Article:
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Stuart Hall Library Research Network: More-than-Human Care

Reading Group Research Network Reading Group: Surviving on a Damaged Planet Demos and Bird Rose

24 Sep 2019

Join us as we read literature on global environmental issues and discuss positive approaches to the climate crisis

  • Venue

    Stuart Hall Library

  • Address

    16 John Islip Street,
    SW1P 4JU

  • RSVP

    Free, booking required.

  • Artists

    T J Demos

“Today we confront an … urgent challenge – either a near future of climate catastrophe, or one of just transition, the former achieved by doing nothing, the latter realized through sustainable democracy and the creation of an alternative future. The choice is (still) ours to make.” – T. J. Demos

For this Research Network reading group, we will read a range of literature on global environmental issues and discuss positive approaches to the climate crisis.

Join us as we read Deborah Bird Rose’s, “Shimmer, When All You Love Is Being Trashed”. A chapter from the book Arts of Living on a Damaged Planet, this text explores inter-species cooperation and calls for renewed appreciation for the shimmer, or brilliance, of life.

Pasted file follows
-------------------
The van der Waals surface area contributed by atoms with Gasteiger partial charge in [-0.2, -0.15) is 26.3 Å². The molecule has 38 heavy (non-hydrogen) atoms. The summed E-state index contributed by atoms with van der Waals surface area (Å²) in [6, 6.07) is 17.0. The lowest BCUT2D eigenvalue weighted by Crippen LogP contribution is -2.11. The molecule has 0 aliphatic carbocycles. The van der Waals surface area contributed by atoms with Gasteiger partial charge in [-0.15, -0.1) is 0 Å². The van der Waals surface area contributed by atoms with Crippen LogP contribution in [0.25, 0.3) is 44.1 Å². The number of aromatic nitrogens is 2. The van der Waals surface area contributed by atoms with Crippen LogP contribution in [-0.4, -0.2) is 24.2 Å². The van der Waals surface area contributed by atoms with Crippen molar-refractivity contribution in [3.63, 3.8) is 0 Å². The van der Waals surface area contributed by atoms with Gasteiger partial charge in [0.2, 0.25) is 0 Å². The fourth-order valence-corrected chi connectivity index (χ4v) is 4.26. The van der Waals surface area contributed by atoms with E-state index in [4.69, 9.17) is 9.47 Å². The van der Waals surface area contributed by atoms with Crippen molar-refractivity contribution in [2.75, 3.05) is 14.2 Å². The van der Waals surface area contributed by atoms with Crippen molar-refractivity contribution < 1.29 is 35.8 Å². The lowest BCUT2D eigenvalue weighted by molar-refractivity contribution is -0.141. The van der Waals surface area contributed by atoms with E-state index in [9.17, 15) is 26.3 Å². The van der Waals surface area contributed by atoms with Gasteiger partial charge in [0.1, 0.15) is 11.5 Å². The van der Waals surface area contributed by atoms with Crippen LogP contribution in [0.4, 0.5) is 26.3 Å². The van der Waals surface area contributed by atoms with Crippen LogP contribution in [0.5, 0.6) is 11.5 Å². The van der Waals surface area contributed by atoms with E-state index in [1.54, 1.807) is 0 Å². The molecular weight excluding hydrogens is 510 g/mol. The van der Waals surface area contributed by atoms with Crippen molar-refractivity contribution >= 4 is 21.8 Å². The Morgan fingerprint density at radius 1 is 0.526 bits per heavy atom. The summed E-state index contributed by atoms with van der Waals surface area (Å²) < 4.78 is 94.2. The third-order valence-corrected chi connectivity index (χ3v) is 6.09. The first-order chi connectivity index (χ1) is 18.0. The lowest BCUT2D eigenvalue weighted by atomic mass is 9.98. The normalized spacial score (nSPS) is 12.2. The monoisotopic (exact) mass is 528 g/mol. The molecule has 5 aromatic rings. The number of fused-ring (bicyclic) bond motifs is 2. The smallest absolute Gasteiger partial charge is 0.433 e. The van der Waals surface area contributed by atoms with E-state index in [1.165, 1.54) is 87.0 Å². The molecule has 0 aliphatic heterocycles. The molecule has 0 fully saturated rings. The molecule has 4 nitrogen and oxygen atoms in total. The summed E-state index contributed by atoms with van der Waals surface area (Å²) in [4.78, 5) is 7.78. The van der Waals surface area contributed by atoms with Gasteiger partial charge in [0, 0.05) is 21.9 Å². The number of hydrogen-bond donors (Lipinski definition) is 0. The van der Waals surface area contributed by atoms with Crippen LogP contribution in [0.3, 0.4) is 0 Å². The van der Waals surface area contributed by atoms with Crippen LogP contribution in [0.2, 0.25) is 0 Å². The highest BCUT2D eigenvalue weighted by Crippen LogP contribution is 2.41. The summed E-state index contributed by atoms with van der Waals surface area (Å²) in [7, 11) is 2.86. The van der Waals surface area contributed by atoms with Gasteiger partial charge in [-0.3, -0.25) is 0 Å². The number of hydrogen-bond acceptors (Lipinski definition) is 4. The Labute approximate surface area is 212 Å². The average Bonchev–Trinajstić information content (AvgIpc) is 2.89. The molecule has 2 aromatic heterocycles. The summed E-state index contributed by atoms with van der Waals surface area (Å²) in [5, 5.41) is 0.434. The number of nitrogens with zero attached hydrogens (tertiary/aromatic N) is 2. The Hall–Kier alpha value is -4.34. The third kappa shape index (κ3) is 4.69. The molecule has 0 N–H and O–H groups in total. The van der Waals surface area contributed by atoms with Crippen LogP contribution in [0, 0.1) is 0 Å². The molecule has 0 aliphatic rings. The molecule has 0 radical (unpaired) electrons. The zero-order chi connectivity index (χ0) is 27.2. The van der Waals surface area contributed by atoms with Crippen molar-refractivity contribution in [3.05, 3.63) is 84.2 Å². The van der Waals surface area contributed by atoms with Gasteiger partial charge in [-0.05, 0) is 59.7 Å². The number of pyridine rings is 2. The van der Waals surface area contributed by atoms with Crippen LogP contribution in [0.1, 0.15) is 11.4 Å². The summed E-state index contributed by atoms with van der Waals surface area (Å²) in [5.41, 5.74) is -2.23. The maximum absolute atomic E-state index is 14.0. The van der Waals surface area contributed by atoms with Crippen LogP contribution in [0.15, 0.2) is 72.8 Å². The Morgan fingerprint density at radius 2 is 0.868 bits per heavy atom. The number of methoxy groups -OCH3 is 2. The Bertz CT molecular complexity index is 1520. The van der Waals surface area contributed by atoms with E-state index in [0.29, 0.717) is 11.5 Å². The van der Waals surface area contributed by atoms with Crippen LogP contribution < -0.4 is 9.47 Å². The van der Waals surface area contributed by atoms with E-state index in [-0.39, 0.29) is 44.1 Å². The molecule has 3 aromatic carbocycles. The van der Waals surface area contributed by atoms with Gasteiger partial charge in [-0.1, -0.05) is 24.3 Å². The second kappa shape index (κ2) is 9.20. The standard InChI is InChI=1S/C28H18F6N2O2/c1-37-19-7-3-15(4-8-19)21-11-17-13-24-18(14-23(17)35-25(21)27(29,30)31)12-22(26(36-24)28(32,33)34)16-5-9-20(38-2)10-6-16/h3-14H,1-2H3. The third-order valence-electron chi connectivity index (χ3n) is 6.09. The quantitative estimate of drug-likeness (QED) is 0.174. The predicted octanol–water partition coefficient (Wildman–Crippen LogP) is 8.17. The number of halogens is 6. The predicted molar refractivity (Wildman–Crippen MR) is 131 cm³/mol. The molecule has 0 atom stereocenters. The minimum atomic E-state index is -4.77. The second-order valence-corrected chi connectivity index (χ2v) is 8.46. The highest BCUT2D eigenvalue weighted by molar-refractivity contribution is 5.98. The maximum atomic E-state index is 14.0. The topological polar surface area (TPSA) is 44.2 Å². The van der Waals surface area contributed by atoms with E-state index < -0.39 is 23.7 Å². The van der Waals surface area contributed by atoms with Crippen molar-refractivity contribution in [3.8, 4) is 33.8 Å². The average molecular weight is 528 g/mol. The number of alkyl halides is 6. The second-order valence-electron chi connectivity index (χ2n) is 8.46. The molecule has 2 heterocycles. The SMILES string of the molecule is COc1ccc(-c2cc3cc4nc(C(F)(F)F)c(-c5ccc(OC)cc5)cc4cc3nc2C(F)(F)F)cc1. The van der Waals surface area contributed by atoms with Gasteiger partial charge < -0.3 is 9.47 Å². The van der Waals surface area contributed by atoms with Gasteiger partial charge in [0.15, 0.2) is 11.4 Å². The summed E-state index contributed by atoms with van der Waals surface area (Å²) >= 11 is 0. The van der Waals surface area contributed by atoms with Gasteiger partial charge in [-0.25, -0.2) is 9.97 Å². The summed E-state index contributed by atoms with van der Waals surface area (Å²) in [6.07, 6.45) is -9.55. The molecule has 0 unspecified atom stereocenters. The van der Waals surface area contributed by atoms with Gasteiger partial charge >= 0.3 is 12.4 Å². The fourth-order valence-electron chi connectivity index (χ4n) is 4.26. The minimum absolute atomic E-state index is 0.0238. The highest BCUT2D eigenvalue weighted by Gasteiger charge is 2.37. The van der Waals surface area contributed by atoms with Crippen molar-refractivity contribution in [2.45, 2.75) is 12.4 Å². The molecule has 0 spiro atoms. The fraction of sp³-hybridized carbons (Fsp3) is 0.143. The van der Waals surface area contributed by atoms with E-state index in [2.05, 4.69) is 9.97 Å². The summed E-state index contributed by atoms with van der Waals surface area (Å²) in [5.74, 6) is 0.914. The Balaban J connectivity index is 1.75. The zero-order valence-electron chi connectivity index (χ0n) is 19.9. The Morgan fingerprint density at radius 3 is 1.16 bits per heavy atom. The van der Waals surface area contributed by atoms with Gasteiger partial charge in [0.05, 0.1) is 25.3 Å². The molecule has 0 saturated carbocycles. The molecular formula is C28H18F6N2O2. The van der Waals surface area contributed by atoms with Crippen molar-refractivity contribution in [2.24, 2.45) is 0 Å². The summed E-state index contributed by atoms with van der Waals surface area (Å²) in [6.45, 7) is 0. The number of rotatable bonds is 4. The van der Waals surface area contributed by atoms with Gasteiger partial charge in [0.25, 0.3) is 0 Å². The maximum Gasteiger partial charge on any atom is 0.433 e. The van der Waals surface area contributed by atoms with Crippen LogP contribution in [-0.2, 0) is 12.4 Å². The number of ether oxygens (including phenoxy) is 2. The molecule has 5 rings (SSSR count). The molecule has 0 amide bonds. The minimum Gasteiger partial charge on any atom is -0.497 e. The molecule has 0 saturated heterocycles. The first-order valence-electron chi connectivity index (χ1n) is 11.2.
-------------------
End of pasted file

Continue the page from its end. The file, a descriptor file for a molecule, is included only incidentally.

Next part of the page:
In order to work towards positive climate action, we will read from T. J. Demos’, Decolonizing Nature: Contemporary Art and the Politics of Ecology and discuss his suggestions for working towards a more positive climate future.

Please bring along your own ideas for how to positively approach the climate crisis.

This group is open to all; it is a supportive and peer-led space for thinking and learning together. It is a space for constructive disagreements and critical engagement that is always based on mutual respect, interest and care.

All texts are read together in the group, you don’t need to read them in advance. Please contact the library if you have any questions or wish to pick up a copy of the texts in advance: library@iniva.org


T.J. Demos is a Professor in the Department of the History of Art and Visual Culture, University of California, Santa Cruz, and Founder and Director of its Center for Creative Ecologies. He writes widely on the intersection of contemporary art, global politics, and ecology.

Deborah Bird Rose was an Adjunct Professor in Environmental Humanities at the University of New South Wales, Australia.  Since the 1980s, her researched focused on entwined social and ecological justice, based on long-term fieldwork with Aboriginal people in Australia.